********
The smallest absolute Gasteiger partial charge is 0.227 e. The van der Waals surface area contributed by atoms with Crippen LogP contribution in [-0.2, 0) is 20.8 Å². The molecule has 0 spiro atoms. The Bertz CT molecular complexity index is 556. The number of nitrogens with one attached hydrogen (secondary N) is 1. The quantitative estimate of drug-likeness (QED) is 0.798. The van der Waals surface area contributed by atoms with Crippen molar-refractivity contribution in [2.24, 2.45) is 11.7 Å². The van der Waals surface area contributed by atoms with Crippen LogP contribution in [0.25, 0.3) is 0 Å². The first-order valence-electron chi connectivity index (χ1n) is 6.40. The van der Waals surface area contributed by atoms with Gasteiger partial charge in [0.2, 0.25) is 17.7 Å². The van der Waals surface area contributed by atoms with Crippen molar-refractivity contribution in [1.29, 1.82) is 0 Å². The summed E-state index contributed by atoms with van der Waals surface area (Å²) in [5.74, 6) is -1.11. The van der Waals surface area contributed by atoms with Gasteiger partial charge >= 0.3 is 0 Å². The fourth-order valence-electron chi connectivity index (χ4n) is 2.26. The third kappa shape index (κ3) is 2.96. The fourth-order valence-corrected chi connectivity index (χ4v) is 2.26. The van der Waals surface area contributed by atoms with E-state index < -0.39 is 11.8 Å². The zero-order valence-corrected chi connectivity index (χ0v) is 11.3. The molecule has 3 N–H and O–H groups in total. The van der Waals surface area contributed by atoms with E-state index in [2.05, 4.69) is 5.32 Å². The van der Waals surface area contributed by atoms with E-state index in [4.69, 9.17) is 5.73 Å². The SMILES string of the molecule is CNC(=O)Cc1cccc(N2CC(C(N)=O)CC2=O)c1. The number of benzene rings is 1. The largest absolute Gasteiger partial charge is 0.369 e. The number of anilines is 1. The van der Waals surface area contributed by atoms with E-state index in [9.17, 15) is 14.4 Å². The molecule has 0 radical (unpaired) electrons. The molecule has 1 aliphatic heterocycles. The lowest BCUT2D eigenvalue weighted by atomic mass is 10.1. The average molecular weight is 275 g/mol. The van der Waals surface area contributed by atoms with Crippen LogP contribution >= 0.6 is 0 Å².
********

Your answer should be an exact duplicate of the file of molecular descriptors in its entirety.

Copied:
The smallest absolute Gasteiger partial charge is 0.227 e. The van der Waals surface area contributed by atoms with Crippen LogP contribution in [-0.2, 0) is 20.8 Å². The molecule has 0 spiro atoms. The Bertz CT molecular complexity index is 556. The number of nitrogens with one attached hydrogen (secondary N) is 1. The quantitative estimate of drug-likeness (QED) is 0.798. The van der Waals surface area contributed by atoms with Crippen molar-refractivity contribution in [2.24, 2.45) is 11.7 Å². The van der Waals surface area contributed by atoms with Crippen LogP contribution in [0.25, 0.3) is 0 Å². The first-order valence-electron chi connectivity index (χ1n) is 6.40. The van der Waals surface area contributed by atoms with Gasteiger partial charge in [0.2, 0.25) is 17.7 Å². The van der Waals surface area contributed by atoms with Crippen molar-refractivity contribution in [1.29, 1.82) is 0 Å². The summed E-state index contributed by atoms with van der Waals surface area (Å²) in [5.74, 6) is -1.11. The van der Waals surface area contributed by atoms with Gasteiger partial charge >= 0.3 is 0 Å². The fourth-order valence-electron chi connectivity index (χ4n) is 2.26. The third kappa shape index (κ3) is 2.96. The fourth-order valence-corrected chi connectivity index (χ4v) is 2.26. The van der Waals surface area contributed by atoms with E-state index < -0.39 is 11.8 Å². The zero-order valence-corrected chi connectivity index (χ0v) is 11.3. The molecule has 3 N–H and O–H groups in total. The van der Waals surface area contributed by atoms with E-state index in [2.05, 4.69) is 5.32 Å². The van der Waals surface area contributed by atoms with E-state index in [4.69, 9.17) is 5.73 Å². The SMILES string of the molecule is CNC(=O)Cc1cccc(N2CC(C(N)=O)CC2=O)c1. The number of benzene rings is 1. The largest absolute Gasteiger partial charge is 0.369 e. The number of anilines is 1. The van der Waals surface area contributed by atoms with E-state index in [9.17, 15) is 14.4 Å². The molecule has 0 radical (unpaired) electrons. The molecule has 1 aliphatic heterocycles. The lowest BCUT2D eigenvalue weighted by atomic mass is 10.1. The average molecular weight is 275 g/mol. The van der Waals surface area contributed by atoms with Crippen LogP contribution >= 0.6 is 0 Å².